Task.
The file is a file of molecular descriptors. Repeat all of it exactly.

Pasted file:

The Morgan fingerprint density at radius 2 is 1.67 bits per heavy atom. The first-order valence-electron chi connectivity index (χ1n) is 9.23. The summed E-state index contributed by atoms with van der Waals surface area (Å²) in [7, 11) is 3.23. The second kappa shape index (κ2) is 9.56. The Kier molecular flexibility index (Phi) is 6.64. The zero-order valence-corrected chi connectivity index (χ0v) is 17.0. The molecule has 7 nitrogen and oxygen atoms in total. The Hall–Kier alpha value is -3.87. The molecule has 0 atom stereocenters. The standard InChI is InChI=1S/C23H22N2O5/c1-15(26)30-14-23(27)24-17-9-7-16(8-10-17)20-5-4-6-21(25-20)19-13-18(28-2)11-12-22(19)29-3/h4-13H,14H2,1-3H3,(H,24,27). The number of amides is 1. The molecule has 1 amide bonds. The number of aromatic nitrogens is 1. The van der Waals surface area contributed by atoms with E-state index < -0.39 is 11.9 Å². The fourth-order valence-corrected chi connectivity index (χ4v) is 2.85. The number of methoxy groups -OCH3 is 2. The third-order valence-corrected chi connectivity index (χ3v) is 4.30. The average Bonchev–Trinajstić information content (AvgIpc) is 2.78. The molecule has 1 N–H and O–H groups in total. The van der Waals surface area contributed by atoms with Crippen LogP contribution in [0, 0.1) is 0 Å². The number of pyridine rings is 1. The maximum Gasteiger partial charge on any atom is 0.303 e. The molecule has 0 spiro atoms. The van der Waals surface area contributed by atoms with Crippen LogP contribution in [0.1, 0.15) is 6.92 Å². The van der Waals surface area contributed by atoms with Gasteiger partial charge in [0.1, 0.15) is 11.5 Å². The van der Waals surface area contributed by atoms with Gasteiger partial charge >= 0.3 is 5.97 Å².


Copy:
The Morgan fingerprint density at radius 2 is 1.67 bits per heavy atom. The first-order valence-electron chi connectivity index (χ1n) is 9.23. The summed E-state index contributed by atoms with van der Waals surface area (Å²) in [7, 11) is 3.23. The second kappa shape index (κ2) is 9.56. The Kier molecular flexibility index (Phi) is 6.64. The zero-order valence-corrected chi connectivity index (χ0v) is 17.0. The molecule has 7 nitrogen and oxygen atoms in total. The Hall–Kier alpha value is -3.87. The molecule has 0 atom stereocenters. The standard InChI is InChI=1S/C23H22N2O5/c1-15(26)30-14-23(27)24-17-9-7-16(8-10-17)20-5-4-6-21(25-20)19-13-18(28-2)11-12-22(19)29-3/h4-13H,14H2,1-3H3,(H,24,27). The number of amides is 1. The molecule has 1 amide bonds. The number of aromatic nitrogens is 1. The van der Waals surface area contributed by atoms with E-state index < -0.39 is 11.9 Å². The fourth-order valence-corrected chi connectivity index (χ4v) is 2.85. The number of methoxy groups -OCH3 is 2. The third-order valence-corrected chi connectivity index (χ3v) is 4.30. The average Bonchev–Trinajstić information content (AvgIpc) is 2.78. The molecule has 1 N–H and O–H groups in total. The van der Waals surface area contributed by atoms with Crippen LogP contribution in [0, 0.1) is 0 Å². The number of pyridine rings is 1. The maximum Gasteiger partial charge on any atom is 0.303 e. The molecule has 0 spiro atoms. The van der Waals surface area contributed by atoms with Crippen LogP contribution in [0.1, 0.15) is 6.92 Å². The van der Waals surface area contributed by atoms with Gasteiger partial charge in [0.1, 0.15) is 11.5 Å². The van der Waals surface area contributed by atoms with Gasteiger partial charge >= 0.3 is 5.97 Å².